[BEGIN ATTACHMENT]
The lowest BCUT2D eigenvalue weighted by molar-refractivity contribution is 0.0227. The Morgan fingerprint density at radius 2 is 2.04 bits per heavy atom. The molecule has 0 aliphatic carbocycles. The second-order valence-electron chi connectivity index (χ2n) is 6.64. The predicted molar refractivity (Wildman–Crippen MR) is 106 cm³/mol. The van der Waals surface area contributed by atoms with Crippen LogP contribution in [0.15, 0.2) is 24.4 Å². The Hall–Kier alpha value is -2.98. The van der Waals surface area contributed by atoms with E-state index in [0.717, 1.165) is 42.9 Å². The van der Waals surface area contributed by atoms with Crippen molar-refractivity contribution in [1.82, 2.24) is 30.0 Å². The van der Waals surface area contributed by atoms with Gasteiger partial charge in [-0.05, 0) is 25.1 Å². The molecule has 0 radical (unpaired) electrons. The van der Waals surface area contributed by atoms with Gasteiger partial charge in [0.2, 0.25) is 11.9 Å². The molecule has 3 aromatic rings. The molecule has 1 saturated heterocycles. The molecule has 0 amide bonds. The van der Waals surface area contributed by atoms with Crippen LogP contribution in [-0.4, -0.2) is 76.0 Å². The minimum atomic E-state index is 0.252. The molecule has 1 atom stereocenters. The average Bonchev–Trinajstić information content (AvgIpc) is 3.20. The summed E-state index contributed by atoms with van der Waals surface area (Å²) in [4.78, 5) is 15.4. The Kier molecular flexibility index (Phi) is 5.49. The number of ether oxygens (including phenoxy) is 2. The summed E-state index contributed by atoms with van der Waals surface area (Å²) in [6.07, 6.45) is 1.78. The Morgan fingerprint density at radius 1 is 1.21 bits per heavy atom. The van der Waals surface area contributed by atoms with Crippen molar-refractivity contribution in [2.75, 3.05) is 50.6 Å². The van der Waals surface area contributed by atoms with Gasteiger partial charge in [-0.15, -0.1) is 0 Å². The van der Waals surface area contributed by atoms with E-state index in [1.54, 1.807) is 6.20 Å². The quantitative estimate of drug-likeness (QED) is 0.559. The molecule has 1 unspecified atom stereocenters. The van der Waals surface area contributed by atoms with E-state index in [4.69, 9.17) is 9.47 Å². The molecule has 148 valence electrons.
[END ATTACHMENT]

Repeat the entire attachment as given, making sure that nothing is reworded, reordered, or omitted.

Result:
The lowest BCUT2D eigenvalue weighted by molar-refractivity contribution is 0.0227. The Morgan fingerprint density at radius 2 is 2.04 bits per heavy atom. The molecule has 0 aliphatic carbocycles. The second-order valence-electron chi connectivity index (χ2n) is 6.64. The predicted molar refractivity (Wildman–Crippen MR) is 106 cm³/mol. The van der Waals surface area contributed by atoms with Crippen LogP contribution in [0.15, 0.2) is 24.4 Å². The Hall–Kier alpha value is -2.98. The van der Waals surface area contributed by atoms with E-state index in [0.717, 1.165) is 42.9 Å². The van der Waals surface area contributed by atoms with Crippen molar-refractivity contribution in [1.82, 2.24) is 30.0 Å². The van der Waals surface area contributed by atoms with Gasteiger partial charge in [-0.05, 0) is 25.1 Å². The molecule has 0 radical (unpaired) electrons. The van der Waals surface area contributed by atoms with Gasteiger partial charge in [0.2, 0.25) is 11.9 Å². The molecule has 3 aromatic rings. The molecule has 1 saturated heterocycles. The molecule has 0 amide bonds. The van der Waals surface area contributed by atoms with Crippen LogP contribution in [-0.4, -0.2) is 76.0 Å². The minimum atomic E-state index is 0.252. The molecule has 1 atom stereocenters. The average Bonchev–Trinajstić information content (AvgIpc) is 3.20. The summed E-state index contributed by atoms with van der Waals surface area (Å²) in [4.78, 5) is 15.4. The Kier molecular flexibility index (Phi) is 5.49. The number of ether oxygens (including phenoxy) is 2. The summed E-state index contributed by atoms with van der Waals surface area (Å²) in [6.07, 6.45) is 1.78. The Morgan fingerprint density at radius 1 is 1.21 bits per heavy atom. The van der Waals surface area contributed by atoms with Crippen molar-refractivity contribution in [2.75, 3.05) is 50.6 Å². The van der Waals surface area contributed by atoms with Gasteiger partial charge in [-0.15, -0.1) is 0 Å². The van der Waals surface area contributed by atoms with E-state index in [1.54, 1.807) is 6.20 Å². The quantitative estimate of drug-likeness (QED) is 0.559. The molecule has 1 unspecified atom stereocenters. The van der Waals surface area contributed by atoms with E-state index in [4.69, 9.17) is 9.47 Å². The molecule has 148 valence electrons.